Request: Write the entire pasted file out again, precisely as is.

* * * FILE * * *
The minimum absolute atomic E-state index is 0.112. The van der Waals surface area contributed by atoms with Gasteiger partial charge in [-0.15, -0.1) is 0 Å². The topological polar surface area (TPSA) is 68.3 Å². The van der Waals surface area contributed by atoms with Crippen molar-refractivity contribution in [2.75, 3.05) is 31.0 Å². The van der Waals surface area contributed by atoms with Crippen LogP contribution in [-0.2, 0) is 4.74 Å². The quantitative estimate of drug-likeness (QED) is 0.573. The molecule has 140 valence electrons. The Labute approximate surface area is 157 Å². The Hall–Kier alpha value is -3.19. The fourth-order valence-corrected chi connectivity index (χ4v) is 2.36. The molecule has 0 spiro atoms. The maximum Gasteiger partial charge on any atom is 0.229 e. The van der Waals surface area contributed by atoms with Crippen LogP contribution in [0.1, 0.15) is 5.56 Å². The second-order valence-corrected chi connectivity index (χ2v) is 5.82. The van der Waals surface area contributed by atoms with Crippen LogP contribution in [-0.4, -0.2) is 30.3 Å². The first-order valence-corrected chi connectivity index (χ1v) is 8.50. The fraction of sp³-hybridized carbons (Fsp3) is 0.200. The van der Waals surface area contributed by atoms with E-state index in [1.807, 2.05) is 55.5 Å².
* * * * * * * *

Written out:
The minimum absolute atomic E-state index is 0.112. The van der Waals surface area contributed by atoms with Gasteiger partial charge in [-0.15, -0.1) is 0 Å². The topological polar surface area (TPSA) is 68.3 Å². The van der Waals surface area contributed by atoms with Crippen molar-refractivity contribution in [2.75, 3.05) is 31.0 Å². The van der Waals surface area contributed by atoms with Crippen LogP contribution in [-0.2, 0) is 4.74 Å². The quantitative estimate of drug-likeness (QED) is 0.573. The molecule has 140 valence electrons. The Labute approximate surface area is 157 Å². The Hall–Kier alpha value is -3.19. The fourth-order valence-corrected chi connectivity index (χ4v) is 2.36. The molecule has 0 spiro atoms. The maximum Gasteiger partial charge on any atom is 0.229 e. The van der Waals surface area contributed by atoms with Crippen LogP contribution in [0.1, 0.15) is 5.56 Å². The second-order valence-corrected chi connectivity index (χ2v) is 5.82. The van der Waals surface area contributed by atoms with Crippen LogP contribution in [-0.4, -0.2) is 30.3 Å². The first-order valence-corrected chi connectivity index (χ1v) is 8.50. The fraction of sp³-hybridized carbons (Fsp3) is 0.200. The van der Waals surface area contributed by atoms with E-state index in [1.807, 2.05) is 55.5 Å².